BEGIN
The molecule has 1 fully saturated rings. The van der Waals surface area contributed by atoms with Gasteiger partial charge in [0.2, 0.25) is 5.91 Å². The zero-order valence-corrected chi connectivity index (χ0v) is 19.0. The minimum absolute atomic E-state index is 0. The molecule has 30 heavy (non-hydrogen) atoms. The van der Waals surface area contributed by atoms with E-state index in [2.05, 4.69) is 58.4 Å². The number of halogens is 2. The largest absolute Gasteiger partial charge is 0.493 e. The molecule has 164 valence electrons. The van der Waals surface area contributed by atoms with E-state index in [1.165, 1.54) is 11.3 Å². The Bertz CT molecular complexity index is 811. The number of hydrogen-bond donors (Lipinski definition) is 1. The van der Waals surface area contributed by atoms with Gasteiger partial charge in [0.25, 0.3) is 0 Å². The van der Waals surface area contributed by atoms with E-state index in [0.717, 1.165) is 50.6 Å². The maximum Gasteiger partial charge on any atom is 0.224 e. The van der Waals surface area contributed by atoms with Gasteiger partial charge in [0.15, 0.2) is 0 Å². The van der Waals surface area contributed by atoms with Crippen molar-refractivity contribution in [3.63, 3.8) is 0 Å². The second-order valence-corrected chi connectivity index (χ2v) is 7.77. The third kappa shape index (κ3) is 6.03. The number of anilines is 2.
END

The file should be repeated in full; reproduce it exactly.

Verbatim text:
The molecule has 1 fully saturated rings. The van der Waals surface area contributed by atoms with Gasteiger partial charge in [0.2, 0.25) is 5.91 Å². The zero-order valence-corrected chi connectivity index (χ0v) is 19.0. The minimum absolute atomic E-state index is 0. The molecule has 30 heavy (non-hydrogen) atoms. The van der Waals surface area contributed by atoms with E-state index in [2.05, 4.69) is 58.4 Å². The number of halogens is 2. The largest absolute Gasteiger partial charge is 0.493 e. The molecule has 164 valence electrons. The van der Waals surface area contributed by atoms with E-state index in [1.165, 1.54) is 11.3 Å². The Bertz CT molecular complexity index is 811. The number of hydrogen-bond donors (Lipinski definition) is 1. The van der Waals surface area contributed by atoms with Gasteiger partial charge in [0.25, 0.3) is 0 Å². The van der Waals surface area contributed by atoms with E-state index in [0.717, 1.165) is 50.6 Å². The maximum Gasteiger partial charge on any atom is 0.224 e. The van der Waals surface area contributed by atoms with Gasteiger partial charge in [0.15, 0.2) is 0 Å². The van der Waals surface area contributed by atoms with Crippen molar-refractivity contribution in [3.63, 3.8) is 0 Å². The second-order valence-corrected chi connectivity index (χ2v) is 7.77. The third kappa shape index (κ3) is 6.03. The number of anilines is 2.